Angela R. Howard is an organizational psychologist and culture impact strategist who helps organizations create healthy workplace cultures that people want to be a part of. Her podcast, Social Responsibility at Work, is an actionable space for extraordinary humans to mold human-centric workplaces and change the world.
The steam plumes from your teapot signal the water is almost boiling. Decades of conversation on corporate responsibility, diversity and inclusion, ESG, and social justice have been increasing the heat. Passion around climate change, corporate culture, and the mental health crisis at work have also contributed greatly. Some companies quickly felt the rising temperature from the media and employees and took action. For a select few, their work had already begun, driven by a larger sense of responsibility. But many companies continue to simmer in the heat, delaying action until their hand is forced.
The delicacy of life and livelihoods has put a massive spotlight on dusty, deteriorating social systems that don’t support a life we see as sustainable post-pandemic. Increasing the heat for employers is the information economy—fueled by social media and aimed at pulling back the curtain on corporate responsibility reports, performative media appearances, and mismatched words and actions. In my work to help organizations define and operationalize their workplace cultures, I’ve watched leaders flooded with questions and demands to state their commitment and take action.
The sauna-like temperatures that existed pre-pandemic should now be unbearable for most companies. The pressure to attract and retain employees, manage the turnover from the Great Resignation, and calls for accountability for toxic culture are not only heating up—they’re now a top five predictor of attrition, according to MIT. The water is rapidly boiling, and the teapot whistles loudly as emerging generations continue to turn the stove dials.
In a recent global 2022 Gen Z and millennial survey by Deloitte, nearly two in five Zoomers and millennials say they have turned down a job or work because it did not align with their values. Those who are satisfied with their employers’ stance and contribution on issues around social justice, environmental impact, and their efforts to create a diverse and inclusive culture were more likely to want to stay with their employer longer than five years.
In contrast, according to Deloitte (pdf), only 18% of Gen Zs and 16% of millennials believe their employers are strongly committed to fighting climate change, for example. We’re experiencing a considerable disconnect, a societal cognitive dissonance, around what employees want and need and what employers have been accustomed to providing.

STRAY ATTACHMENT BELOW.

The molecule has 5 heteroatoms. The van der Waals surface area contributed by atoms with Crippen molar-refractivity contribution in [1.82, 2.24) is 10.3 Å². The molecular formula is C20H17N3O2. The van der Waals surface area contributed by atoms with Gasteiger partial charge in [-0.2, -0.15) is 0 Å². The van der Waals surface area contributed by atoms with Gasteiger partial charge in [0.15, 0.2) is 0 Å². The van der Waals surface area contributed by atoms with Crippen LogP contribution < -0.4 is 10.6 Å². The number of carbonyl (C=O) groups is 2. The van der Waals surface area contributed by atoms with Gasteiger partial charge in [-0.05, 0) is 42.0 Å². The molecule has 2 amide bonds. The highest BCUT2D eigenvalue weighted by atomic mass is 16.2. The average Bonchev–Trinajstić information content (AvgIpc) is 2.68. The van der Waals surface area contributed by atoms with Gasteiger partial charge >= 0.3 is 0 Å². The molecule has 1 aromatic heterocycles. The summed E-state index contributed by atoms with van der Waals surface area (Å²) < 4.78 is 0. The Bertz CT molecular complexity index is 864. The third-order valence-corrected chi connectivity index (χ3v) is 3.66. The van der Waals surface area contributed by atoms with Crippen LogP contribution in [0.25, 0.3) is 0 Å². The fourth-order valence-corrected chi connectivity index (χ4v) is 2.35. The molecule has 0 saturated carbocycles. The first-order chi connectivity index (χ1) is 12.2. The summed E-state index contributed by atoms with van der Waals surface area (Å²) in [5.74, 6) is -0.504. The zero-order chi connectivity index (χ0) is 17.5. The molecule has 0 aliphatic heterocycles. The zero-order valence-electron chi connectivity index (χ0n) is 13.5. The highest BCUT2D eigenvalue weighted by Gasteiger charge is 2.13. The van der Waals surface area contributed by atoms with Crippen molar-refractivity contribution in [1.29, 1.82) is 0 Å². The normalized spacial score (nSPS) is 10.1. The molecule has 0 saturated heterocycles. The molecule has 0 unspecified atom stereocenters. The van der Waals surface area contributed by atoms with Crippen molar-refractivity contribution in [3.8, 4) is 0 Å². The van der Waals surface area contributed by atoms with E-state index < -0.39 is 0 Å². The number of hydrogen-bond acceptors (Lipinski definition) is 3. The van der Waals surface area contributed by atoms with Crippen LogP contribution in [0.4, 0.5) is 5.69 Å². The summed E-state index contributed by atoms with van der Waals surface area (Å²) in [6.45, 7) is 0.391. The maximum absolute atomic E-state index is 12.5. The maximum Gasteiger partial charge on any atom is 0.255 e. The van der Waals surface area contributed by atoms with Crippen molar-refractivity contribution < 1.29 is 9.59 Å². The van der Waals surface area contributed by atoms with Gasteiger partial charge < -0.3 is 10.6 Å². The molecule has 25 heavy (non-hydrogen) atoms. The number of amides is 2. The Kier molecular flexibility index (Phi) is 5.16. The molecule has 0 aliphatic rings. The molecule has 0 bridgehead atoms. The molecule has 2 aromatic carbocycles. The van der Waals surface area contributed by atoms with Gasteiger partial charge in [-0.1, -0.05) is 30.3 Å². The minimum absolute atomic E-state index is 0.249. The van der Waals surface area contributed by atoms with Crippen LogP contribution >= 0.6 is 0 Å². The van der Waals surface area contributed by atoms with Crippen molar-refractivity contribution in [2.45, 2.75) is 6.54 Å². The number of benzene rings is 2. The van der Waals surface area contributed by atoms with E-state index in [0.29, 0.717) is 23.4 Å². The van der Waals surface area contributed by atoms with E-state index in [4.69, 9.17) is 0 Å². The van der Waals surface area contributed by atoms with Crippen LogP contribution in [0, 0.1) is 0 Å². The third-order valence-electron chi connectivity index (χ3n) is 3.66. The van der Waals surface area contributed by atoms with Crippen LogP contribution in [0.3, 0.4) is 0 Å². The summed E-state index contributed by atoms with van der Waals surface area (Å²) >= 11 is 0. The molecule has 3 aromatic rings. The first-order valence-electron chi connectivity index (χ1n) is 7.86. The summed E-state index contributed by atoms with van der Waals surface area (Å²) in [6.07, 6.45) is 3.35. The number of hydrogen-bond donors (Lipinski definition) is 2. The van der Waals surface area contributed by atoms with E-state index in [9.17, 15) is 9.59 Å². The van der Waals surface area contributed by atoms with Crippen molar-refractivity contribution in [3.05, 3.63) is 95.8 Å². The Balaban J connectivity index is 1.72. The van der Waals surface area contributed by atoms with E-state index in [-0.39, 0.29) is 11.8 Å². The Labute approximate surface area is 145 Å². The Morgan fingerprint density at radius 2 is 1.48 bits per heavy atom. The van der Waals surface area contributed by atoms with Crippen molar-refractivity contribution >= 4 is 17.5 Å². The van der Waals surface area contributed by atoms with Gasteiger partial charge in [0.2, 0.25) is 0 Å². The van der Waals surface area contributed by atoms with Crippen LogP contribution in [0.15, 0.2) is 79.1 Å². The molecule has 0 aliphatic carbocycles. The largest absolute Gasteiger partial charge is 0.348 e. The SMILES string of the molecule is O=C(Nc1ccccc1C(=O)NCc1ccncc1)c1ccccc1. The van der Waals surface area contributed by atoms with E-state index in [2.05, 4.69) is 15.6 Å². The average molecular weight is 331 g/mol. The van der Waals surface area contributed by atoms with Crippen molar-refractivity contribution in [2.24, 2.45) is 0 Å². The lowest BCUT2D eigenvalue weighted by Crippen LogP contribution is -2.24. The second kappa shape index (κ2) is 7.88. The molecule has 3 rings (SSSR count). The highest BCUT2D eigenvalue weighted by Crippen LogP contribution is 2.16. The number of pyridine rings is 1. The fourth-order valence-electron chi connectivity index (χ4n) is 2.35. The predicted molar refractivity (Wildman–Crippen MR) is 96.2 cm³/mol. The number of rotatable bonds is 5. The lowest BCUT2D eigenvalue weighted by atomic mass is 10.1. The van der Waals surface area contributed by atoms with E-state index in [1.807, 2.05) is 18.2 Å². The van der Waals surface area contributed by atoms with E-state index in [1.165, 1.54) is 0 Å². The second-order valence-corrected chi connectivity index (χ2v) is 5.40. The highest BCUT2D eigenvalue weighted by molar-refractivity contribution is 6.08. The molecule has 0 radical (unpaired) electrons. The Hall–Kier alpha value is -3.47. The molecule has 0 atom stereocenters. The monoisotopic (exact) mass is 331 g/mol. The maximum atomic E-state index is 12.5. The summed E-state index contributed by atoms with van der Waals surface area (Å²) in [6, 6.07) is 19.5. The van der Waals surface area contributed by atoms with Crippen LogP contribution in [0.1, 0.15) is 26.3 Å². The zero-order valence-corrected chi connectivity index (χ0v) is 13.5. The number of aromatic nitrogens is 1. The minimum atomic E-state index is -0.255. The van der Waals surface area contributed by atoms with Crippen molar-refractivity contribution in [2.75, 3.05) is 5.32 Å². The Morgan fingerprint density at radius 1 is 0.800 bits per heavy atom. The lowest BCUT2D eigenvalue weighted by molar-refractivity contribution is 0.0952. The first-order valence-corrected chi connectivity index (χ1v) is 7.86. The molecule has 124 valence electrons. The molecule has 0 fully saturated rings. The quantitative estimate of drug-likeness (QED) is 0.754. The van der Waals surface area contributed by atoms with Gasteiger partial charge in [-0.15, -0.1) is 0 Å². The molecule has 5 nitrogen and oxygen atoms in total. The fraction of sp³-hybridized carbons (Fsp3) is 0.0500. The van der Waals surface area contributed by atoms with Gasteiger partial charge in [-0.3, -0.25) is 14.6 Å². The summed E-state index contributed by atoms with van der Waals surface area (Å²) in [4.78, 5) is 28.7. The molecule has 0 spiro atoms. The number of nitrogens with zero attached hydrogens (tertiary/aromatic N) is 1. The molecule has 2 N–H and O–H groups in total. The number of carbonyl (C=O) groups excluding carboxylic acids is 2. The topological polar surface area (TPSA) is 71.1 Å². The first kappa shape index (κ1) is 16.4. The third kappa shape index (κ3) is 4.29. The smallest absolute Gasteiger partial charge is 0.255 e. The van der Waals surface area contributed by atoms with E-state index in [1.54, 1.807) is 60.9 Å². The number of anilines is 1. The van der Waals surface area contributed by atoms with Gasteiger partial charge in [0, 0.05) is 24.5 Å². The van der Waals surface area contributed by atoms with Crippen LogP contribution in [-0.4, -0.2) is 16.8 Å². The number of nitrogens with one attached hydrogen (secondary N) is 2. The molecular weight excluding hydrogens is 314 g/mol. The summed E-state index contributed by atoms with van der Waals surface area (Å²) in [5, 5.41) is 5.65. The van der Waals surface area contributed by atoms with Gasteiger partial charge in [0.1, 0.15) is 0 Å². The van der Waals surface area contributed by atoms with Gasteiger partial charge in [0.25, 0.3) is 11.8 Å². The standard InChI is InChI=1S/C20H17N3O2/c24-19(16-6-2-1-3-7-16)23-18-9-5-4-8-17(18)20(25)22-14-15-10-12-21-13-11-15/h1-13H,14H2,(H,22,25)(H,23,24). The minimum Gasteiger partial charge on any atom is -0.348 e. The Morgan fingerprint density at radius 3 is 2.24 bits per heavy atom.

For many, covid was a reckoner for re-thinking mortality; for others, it was a starting point for one existential crisis after another. But the pandemic also provided purview into the systems and institutions we trust the most for information and leadership. For example, the government and media (which could be serving as unifying sources in society) took a beating and now lean toward divisiveness.
According to the 2022 Edelman Trust Barometer report (pdf), government and media are now viewed as the strongest contributors to division compared to business and NGOs. What does this mean for business, organizations, and the world of work?
While trust and confidence in the government and media’s ability to unify society go down, NGOs and businesses are now feeling the heat to leverage their platform to take on societal problems—perhaps even beyond their abilities or willingness. Our trust in information from our employer is now greater than our trust in information from the government, which turns up the heat for employers even more.
Questions abound: how should we be preparing for this shift? Do businesses need to focus on social justice, environmental impact, and efforts to create a diverse and inclusive culture? Will there be an expectation to have a company stance around social issues versus being neutral? Will the world of work and leadership need to change as we know it?
Yes, to them all. And…
Our next question, especially if you’re still in the teapot, is how we get out and catch up. Post-pandemic, employees outranked customers (pdf) as the most important stakeholders for a business achieving long-term success. Shared impact builds employees’ trust in their employer. With today’s employee demands for action, companies should double down on their social impact. They can be a unifying force for change to help cool the boiling waters of discontent and provide tolerable and thriving environments for their most important resource—their people.